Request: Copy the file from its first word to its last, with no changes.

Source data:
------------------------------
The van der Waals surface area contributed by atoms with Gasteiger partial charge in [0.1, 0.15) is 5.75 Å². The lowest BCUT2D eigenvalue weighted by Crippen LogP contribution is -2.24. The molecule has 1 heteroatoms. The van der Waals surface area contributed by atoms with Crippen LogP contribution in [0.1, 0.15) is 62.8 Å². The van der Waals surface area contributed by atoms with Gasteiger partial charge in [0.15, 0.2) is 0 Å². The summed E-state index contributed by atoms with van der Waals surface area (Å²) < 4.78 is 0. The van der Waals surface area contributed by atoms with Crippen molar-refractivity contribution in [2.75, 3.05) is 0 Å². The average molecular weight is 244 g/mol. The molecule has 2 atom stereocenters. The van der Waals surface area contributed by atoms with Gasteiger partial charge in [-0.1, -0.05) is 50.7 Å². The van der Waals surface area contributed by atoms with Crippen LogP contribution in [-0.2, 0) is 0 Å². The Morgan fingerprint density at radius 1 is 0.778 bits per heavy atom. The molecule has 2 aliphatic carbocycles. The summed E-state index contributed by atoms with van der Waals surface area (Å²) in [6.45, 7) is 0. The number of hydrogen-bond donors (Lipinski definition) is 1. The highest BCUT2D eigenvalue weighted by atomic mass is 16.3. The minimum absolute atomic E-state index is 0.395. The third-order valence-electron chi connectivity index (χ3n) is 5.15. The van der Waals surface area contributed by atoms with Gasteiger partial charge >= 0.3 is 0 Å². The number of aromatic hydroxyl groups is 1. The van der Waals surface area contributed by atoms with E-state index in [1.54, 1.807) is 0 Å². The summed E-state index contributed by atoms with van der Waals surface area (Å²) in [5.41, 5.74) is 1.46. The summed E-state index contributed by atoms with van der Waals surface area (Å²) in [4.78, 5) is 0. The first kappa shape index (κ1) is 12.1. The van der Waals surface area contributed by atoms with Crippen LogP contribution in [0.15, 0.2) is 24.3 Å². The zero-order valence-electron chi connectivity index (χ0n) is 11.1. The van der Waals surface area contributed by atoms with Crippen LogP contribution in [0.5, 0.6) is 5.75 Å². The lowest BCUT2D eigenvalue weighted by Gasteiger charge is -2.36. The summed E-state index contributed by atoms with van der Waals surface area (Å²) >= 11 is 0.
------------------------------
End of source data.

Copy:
The van der Waals surface area contributed by atoms with Gasteiger partial charge in [0.1, 0.15) is 5.75 Å². The lowest BCUT2D eigenvalue weighted by Crippen LogP contribution is -2.24. The molecule has 1 heteroatoms. The van der Waals surface area contributed by atoms with Crippen LogP contribution in [0.1, 0.15) is 62.8 Å². The van der Waals surface area contributed by atoms with Gasteiger partial charge in [0.15, 0.2) is 0 Å². The summed E-state index contributed by atoms with van der Waals surface area (Å²) < 4.78 is 0. The van der Waals surface area contributed by atoms with Crippen molar-refractivity contribution in [2.75, 3.05) is 0 Å². The average molecular weight is 244 g/mol. The molecule has 2 atom stereocenters. The van der Waals surface area contributed by atoms with Gasteiger partial charge in [-0.1, -0.05) is 50.7 Å². The van der Waals surface area contributed by atoms with Crippen LogP contribution in [-0.2, 0) is 0 Å². The Morgan fingerprint density at radius 1 is 0.778 bits per heavy atom. The molecule has 2 aliphatic carbocycles. The summed E-state index contributed by atoms with van der Waals surface area (Å²) in [6.45, 7) is 0. The number of hydrogen-bond donors (Lipinski definition) is 1. The highest BCUT2D eigenvalue weighted by atomic mass is 16.3. The minimum absolute atomic E-state index is 0.395. The third-order valence-electron chi connectivity index (χ3n) is 5.15. The van der Waals surface area contributed by atoms with Gasteiger partial charge >= 0.3 is 0 Å². The number of aromatic hydroxyl groups is 1. The van der Waals surface area contributed by atoms with E-state index in [1.54, 1.807) is 0 Å². The summed E-state index contributed by atoms with van der Waals surface area (Å²) in [5.41, 5.74) is 1.46. The summed E-state index contributed by atoms with van der Waals surface area (Å²) in [4.78, 5) is 0. The first kappa shape index (κ1) is 12.1. The van der Waals surface area contributed by atoms with Crippen LogP contribution in [0.15, 0.2) is 24.3 Å². The zero-order valence-electron chi connectivity index (χ0n) is 11.1. The van der Waals surface area contributed by atoms with Crippen LogP contribution in [0.5, 0.6) is 5.75 Å². The lowest BCUT2D eigenvalue weighted by Gasteiger charge is -2.36. The summed E-state index contributed by atoms with van der Waals surface area (Å²) >= 11 is 0.